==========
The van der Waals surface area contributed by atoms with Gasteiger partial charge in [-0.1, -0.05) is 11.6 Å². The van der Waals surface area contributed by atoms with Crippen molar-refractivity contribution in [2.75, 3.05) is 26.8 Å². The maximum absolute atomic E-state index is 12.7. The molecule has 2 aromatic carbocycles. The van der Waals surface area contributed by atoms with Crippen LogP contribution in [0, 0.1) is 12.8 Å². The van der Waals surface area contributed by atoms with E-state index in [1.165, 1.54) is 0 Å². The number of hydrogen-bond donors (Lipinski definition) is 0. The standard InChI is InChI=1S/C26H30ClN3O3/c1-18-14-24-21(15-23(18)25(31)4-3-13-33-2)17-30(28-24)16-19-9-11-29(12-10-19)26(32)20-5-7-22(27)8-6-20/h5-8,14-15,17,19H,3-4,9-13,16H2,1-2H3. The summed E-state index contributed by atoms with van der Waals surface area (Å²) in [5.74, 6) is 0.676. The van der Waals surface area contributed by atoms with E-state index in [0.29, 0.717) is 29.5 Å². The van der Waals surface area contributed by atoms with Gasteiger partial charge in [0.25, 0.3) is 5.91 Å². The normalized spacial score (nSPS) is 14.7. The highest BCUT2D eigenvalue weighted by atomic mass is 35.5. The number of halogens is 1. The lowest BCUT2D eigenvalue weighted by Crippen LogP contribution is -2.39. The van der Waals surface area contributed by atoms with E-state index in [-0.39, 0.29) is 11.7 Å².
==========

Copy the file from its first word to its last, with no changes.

The van der Waals surface area contributed by atoms with Gasteiger partial charge in [-0.1, -0.05) is 11.6 Å². The van der Waals surface area contributed by atoms with Crippen molar-refractivity contribution in [2.75, 3.05) is 26.8 Å². The maximum absolute atomic E-state index is 12.7. The molecule has 2 aromatic carbocycles. The van der Waals surface area contributed by atoms with Crippen LogP contribution in [0, 0.1) is 12.8 Å². The van der Waals surface area contributed by atoms with E-state index in [1.165, 1.54) is 0 Å². The number of hydrogen-bond donors (Lipinski definition) is 0. The standard InChI is InChI=1S/C26H30ClN3O3/c1-18-14-24-21(15-23(18)25(31)4-3-13-33-2)17-30(28-24)16-19-9-11-29(12-10-19)26(32)20-5-7-22(27)8-6-20/h5-8,14-15,17,19H,3-4,9-13,16H2,1-2H3. The summed E-state index contributed by atoms with van der Waals surface area (Å²) in [5.74, 6) is 0.676. The van der Waals surface area contributed by atoms with E-state index in [0.29, 0.717) is 29.5 Å². The van der Waals surface area contributed by atoms with Gasteiger partial charge in [0.25, 0.3) is 5.91 Å². The normalized spacial score (nSPS) is 14.7. The highest BCUT2D eigenvalue weighted by atomic mass is 35.5. The number of halogens is 1. The lowest BCUT2D eigenvalue weighted by Crippen LogP contribution is -2.39. The van der Waals surface area contributed by atoms with E-state index in [-0.39, 0.29) is 11.7 Å².